Manufacturing labor shortage | Attract talent, close skills gap for the future

manufacturing labor shortage

manufacturing labor shortageThe production industry has been booming in recent years, but with such rapid growth and a large number of seasoned employees reaching retirement, many companies are experiencing a manufacturing labor shortage.

The worry for manufacturing professionals is that the number of open jobs will continue to exceed the number of qualified applicants looking for work, creating a significant skills gap. This hinders a company’s ability to maintain or increase production levels to meet consumer demand, ultimately resulting in delayed orders, decreased revenue and lost customers.

So, why is there a skills gap? Generational trends are partly to blame. While many Baby Boomers pursued trade or vocational jobs, Generation X, Millennials and Generation Z have tended to focus more on a college education and apply for white-collar jobs. Plus, it doesn’t help that manufacturers are competing for technical talent with other industries, such as finance and retail.

However, there is light at the end of the tunnel. Keep reading to learn how producers can survive the manufacturing labor shortage.

8 ways for companies to tackle the manufacturing labor shortage

  • Partner with educational institutions. Even though the manufacturing industry is becoming more technology-focused in areas like the Industrial Internet of Things (IIoT), machine learning and robotics – areas that tend to attract the next generation of workers – young professionals don’t seem to view manufacturing as a desirable career path. This is where it can be helpful to invest in the future workforce by providing young people with early exposure to STEM fields (science, technology, engineering and mathematics). By providing extra learning opportunities through high schools, vocational schools and colleges, companies create a direct recruitment line for easy access to a talent pool. Additionally, companies can set up apprenticeship programs or help finance potential candidates’ cost of tuition or certifications.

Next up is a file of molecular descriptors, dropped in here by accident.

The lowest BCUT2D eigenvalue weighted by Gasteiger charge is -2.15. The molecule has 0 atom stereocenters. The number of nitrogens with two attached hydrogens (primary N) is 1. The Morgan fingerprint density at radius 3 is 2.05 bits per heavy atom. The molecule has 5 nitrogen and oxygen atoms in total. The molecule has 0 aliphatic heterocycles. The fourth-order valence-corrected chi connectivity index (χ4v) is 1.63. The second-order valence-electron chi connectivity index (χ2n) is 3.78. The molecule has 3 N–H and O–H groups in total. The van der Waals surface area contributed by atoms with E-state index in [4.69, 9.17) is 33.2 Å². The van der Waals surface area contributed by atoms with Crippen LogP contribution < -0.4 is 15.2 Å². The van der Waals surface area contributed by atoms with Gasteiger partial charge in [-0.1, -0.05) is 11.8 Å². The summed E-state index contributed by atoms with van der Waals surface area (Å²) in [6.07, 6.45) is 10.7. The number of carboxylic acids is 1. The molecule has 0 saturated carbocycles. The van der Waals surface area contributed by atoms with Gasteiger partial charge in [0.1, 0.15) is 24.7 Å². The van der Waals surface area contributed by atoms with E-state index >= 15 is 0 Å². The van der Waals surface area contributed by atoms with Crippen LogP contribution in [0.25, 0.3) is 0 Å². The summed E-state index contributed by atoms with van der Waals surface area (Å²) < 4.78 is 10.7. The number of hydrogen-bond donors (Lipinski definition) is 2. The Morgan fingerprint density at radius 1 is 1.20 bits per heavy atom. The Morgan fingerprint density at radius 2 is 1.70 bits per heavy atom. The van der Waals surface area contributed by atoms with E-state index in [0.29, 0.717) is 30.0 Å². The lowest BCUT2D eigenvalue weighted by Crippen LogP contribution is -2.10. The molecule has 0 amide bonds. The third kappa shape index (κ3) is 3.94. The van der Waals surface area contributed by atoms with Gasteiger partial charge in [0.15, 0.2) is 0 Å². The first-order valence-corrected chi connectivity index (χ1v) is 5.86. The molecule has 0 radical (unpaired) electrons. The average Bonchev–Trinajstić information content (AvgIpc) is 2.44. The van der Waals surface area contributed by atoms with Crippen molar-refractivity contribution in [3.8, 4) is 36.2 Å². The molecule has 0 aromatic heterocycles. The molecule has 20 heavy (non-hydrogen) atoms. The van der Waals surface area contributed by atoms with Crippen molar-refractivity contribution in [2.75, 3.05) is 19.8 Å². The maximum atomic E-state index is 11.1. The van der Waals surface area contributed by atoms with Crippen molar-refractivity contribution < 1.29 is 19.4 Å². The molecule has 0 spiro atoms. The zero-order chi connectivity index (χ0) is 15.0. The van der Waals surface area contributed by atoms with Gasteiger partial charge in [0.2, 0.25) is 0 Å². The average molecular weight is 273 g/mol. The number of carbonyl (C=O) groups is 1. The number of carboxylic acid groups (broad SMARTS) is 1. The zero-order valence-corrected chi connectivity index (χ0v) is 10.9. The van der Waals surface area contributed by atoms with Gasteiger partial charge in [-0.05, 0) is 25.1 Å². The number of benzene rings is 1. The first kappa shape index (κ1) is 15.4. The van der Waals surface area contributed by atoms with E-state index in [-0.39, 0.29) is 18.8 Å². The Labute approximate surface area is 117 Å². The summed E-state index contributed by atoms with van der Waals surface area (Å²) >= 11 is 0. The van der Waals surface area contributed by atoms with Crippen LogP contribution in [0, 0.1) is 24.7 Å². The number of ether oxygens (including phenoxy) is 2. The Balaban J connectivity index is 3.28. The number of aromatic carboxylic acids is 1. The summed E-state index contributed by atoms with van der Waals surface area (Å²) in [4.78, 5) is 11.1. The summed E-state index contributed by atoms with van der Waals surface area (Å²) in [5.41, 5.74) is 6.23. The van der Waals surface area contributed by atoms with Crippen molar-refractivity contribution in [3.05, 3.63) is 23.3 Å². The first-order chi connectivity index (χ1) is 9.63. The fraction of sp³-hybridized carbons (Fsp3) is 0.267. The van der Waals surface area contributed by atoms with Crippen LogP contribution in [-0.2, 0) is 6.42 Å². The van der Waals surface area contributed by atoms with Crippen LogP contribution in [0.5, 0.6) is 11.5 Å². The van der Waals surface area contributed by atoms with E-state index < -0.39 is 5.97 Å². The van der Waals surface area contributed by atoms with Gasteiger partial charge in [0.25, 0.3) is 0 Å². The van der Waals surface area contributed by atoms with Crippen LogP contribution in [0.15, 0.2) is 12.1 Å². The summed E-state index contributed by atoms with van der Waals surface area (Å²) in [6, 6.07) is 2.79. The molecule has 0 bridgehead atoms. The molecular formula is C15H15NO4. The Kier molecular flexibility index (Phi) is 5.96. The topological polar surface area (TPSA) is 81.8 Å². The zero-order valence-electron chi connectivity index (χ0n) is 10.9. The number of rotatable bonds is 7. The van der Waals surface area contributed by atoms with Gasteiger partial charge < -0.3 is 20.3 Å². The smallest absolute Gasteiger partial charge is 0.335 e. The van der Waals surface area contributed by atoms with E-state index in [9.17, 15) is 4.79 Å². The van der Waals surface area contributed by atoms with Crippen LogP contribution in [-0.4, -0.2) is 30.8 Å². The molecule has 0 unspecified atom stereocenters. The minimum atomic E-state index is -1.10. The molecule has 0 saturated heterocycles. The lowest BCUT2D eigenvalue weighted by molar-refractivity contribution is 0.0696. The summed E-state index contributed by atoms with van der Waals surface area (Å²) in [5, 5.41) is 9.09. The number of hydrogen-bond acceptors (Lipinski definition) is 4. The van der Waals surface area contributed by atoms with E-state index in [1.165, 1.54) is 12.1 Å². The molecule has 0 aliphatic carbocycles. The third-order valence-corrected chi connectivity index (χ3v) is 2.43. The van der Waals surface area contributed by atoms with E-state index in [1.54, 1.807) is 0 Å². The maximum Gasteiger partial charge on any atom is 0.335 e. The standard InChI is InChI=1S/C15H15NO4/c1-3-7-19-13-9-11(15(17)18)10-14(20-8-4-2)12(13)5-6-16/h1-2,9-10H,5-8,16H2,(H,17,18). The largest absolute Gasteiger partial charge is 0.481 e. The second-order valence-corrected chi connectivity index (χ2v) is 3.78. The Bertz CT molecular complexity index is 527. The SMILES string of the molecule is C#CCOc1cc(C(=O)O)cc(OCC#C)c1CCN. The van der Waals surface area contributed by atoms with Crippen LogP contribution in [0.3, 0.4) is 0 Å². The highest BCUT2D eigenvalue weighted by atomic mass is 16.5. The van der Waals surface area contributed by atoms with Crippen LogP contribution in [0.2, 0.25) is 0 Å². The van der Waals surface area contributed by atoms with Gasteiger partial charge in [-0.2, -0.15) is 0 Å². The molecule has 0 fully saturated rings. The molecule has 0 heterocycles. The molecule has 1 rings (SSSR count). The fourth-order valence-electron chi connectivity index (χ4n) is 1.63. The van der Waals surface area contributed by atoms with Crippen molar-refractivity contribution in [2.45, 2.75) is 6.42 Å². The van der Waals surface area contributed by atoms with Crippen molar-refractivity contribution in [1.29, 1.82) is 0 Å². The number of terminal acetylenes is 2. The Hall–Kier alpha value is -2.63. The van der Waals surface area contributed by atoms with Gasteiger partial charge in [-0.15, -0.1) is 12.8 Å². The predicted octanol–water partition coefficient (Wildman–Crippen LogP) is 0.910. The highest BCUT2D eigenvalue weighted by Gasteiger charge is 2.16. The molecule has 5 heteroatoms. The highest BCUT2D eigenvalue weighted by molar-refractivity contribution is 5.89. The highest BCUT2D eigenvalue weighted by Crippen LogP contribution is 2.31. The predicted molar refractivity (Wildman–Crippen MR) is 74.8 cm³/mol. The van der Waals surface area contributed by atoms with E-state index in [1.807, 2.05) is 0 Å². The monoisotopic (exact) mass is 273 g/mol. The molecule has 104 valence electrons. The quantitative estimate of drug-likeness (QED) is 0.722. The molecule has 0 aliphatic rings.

• Offer short-term job assignments for non-STEM applicants. This gives workers the chance to test the waters and see if they like a certain field. This contract situation also helps companies get insight into employees before giving them permanent status.
  • Offer in-house training and apprenticeships. One of the simplest ways to increase the number of skilled workers is by training new and existing employees. Educating existing workers provides them with upward mobility, inspiring them to stay on staff while also freeing up entry-level jobs for less skilled workers.
  • Embrace automation. It helps to automate unfavorable, routine and sometimes dangerous processes, such as palletizing, wrapping and shelving. Investing in this approach has multiple benefits, from improving the precision of manufacturing tasks and workplace safety, to reducing inefficiencies.
  • Tap into unconventional talent pools. For example, individuals with a strong skillset who are oftentimes overlooked are veterans. Additionally, rehabilitated ex-convicts sometimes re-enter the workforce.
  • Offer modern incentives. Some manufacturers are beginning to offer more flexible schedules, shorter work weeks and work-from-home opportunities (depending on the job). Little things that seem simple can also make a difference, such as installing ergonomic chairs and flooring that’s easier on joints. A solid financial package, generous vacation time and stock purchase options are also worth considering.
  • Promote a positive brand image. It’s important for the work manufacturers do to be perceived as interesting, rewarding, clean, safe, stable and secure. Putting extra focus on the value of people is also key.
  • Turn to analytics. Manufacturers can analyze demographic factors, such as graduation rates and living costs, across the country to find the best talent. This helps companies be more proactive in their search for candidates.

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